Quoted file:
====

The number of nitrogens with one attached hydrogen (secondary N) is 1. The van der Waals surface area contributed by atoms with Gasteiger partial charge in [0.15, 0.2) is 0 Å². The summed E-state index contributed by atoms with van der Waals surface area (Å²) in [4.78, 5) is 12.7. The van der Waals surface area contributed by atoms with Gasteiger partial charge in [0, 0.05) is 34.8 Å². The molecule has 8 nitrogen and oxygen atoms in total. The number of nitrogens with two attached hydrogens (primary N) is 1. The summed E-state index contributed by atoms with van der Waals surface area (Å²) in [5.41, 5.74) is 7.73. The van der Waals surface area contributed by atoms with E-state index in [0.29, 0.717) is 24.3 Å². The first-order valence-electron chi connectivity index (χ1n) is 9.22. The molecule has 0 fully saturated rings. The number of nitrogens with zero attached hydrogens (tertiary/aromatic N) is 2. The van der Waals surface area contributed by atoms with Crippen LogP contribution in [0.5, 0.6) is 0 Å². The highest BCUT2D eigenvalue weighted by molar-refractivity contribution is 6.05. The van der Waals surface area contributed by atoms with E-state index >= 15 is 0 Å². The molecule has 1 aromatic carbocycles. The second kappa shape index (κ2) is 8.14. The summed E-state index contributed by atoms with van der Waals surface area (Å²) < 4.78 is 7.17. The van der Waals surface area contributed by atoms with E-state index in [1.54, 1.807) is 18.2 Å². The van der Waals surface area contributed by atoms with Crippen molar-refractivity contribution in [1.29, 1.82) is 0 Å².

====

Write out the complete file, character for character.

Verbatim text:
The number of nitrogens with one attached hydrogen (secondary N) is 1. The van der Waals surface area contributed by atoms with Gasteiger partial charge in [0.15, 0.2) is 0 Å². The summed E-state index contributed by atoms with van der Waals surface area (Å²) in [4.78, 5) is 12.7. The van der Waals surface area contributed by atoms with Gasteiger partial charge in [0, 0.05) is 34.8 Å². The molecule has 8 nitrogen and oxygen atoms in total. The number of nitrogens with two attached hydrogens (primary N) is 1. The summed E-state index contributed by atoms with van der Waals surface area (Å²) in [5.41, 5.74) is 7.73. The van der Waals surface area contributed by atoms with E-state index in [0.29, 0.717) is 24.3 Å². The first-order valence-electron chi connectivity index (χ1n) is 9.22. The molecule has 0 fully saturated rings. The number of nitrogens with zero attached hydrogens (tertiary/aromatic N) is 2. The van der Waals surface area contributed by atoms with Crippen LogP contribution in [0.5, 0.6) is 0 Å². The highest BCUT2D eigenvalue weighted by molar-refractivity contribution is 6.05. The van der Waals surface area contributed by atoms with E-state index >= 15 is 0 Å². The molecule has 1 aromatic carbocycles. The second kappa shape index (κ2) is 8.14. The summed E-state index contributed by atoms with van der Waals surface area (Å²) < 4.78 is 7.17. The van der Waals surface area contributed by atoms with E-state index in [1.54, 1.807) is 18.2 Å². The van der Waals surface area contributed by atoms with Crippen molar-refractivity contribution in [1.29, 1.82) is 0 Å².